As of August 2023, interest rates are somewhere around 7%, possibly higher. While this isn’t astronomically high — they have historically been over 10% — it’s too high for current homeowners to want to exchange their homes. This is because 92% of current homeowners with a mortgage have an interest rate below 6%. Almost a quarter even have locked in an interest rate below 3%.
High home prices are actually somewhat helping current homeowners, since the price boost increases their equity. Prices have increased 14% in the past two years, which results in approximately $86,000 in equity over that time period. However, this may not be enough to offset the increased mortgage costs, especially for those with very low interest rates. Assuming a mortgage of $500,000 and a current interest rate of 3%, a new purchase with the same loan amount would result in a $1,200 increase in mortgage payments per month.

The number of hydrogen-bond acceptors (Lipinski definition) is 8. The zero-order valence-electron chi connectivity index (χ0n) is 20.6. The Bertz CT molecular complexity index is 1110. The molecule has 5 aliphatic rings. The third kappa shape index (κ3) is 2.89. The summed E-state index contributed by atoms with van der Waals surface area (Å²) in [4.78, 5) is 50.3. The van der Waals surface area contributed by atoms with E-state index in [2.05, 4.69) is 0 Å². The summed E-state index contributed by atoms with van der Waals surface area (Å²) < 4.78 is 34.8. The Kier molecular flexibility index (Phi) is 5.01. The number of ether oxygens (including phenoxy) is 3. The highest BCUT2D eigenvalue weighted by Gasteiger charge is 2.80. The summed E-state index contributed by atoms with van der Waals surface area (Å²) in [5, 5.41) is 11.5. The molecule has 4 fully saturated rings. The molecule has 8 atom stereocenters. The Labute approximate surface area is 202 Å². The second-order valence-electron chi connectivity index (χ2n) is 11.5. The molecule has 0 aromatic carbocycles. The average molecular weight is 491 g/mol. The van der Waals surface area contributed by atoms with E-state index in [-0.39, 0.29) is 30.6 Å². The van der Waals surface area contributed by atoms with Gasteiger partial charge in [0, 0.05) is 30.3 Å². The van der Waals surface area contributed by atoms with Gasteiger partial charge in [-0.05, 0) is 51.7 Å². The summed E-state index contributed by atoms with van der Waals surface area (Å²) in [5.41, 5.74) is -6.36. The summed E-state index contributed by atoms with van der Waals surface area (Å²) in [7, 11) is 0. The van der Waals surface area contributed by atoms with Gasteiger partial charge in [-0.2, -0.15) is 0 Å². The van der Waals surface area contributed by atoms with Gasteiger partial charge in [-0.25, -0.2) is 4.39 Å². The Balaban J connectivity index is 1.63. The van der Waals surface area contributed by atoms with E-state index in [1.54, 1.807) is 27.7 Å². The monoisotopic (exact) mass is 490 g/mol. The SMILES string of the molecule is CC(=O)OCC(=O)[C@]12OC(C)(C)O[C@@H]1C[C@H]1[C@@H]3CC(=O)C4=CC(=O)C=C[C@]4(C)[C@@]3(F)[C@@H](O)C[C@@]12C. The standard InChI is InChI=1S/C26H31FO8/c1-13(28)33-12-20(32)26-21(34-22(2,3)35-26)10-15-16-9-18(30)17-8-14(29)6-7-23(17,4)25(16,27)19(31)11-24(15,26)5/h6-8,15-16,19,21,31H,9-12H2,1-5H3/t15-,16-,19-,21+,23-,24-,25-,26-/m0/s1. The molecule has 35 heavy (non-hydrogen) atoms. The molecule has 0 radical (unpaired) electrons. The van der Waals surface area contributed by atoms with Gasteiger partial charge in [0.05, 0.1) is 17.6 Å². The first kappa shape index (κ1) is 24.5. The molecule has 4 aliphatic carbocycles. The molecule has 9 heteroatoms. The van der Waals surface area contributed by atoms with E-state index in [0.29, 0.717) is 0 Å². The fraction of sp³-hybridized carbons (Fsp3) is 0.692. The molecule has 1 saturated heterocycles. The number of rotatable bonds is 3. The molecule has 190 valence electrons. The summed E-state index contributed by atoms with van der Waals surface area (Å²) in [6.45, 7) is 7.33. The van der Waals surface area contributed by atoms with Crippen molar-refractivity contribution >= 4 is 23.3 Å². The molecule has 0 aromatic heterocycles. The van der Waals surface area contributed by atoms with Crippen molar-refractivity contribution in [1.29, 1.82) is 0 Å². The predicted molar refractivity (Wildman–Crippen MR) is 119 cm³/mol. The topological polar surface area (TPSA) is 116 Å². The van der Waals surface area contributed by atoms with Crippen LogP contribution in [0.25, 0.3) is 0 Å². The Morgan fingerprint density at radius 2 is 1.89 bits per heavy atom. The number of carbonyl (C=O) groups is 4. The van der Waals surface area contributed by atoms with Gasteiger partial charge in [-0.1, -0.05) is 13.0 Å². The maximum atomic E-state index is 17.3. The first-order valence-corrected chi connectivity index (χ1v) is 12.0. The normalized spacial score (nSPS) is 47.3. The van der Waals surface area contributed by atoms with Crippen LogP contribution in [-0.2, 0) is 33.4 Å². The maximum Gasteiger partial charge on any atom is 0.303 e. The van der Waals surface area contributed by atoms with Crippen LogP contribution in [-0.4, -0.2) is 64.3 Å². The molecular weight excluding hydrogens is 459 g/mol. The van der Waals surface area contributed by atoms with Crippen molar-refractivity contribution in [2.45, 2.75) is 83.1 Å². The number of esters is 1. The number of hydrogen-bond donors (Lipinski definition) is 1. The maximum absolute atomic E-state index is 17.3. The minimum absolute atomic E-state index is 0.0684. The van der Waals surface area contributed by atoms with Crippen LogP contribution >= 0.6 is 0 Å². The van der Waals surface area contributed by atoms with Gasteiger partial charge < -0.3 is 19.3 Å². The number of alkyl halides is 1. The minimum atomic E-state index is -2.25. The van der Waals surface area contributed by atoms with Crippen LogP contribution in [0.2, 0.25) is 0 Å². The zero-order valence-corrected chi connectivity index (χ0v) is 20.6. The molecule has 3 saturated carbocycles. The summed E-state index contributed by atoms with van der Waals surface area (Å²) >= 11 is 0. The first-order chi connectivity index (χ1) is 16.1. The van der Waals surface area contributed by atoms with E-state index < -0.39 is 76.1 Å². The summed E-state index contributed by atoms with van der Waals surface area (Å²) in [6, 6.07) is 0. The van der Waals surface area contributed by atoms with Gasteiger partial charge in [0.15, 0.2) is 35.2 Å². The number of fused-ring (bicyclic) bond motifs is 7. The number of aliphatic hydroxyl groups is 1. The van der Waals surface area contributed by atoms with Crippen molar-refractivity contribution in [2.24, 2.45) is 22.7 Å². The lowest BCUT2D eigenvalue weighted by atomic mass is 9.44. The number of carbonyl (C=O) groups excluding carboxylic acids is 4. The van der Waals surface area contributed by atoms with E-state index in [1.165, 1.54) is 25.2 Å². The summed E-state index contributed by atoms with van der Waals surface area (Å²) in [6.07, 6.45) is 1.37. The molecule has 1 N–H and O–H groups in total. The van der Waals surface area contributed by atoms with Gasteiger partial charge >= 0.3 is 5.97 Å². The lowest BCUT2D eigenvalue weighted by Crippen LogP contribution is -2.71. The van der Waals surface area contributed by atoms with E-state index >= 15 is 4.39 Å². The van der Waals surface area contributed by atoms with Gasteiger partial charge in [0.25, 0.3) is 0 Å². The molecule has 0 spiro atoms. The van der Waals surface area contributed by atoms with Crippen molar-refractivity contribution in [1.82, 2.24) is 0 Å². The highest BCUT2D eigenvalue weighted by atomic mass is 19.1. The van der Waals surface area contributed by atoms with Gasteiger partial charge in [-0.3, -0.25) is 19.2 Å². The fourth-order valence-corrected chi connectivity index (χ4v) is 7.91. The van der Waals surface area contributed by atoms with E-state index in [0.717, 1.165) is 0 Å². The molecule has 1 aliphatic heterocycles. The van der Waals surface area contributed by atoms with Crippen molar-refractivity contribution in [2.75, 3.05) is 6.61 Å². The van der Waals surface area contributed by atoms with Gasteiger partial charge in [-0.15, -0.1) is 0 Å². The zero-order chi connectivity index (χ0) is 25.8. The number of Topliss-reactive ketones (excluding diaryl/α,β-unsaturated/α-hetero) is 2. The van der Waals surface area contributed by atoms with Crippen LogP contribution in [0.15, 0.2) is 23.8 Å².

Normally, when demand is low like this, supply is high. This isn’t the case right now. Previously, we would have been able to blame declining construction due to increased construction costs. That’s no longer the case, though, as construction has largely, though not completely, recovered. It may even be simple lack of demand that is the final obstacle to a full recovery for construction. To see the real problem, remember which group we’re talking about — current homeowners. These are the same people who would be selling to buy a new home. If they’re not willing to buy in the current mortgage climate, they’re not selling either.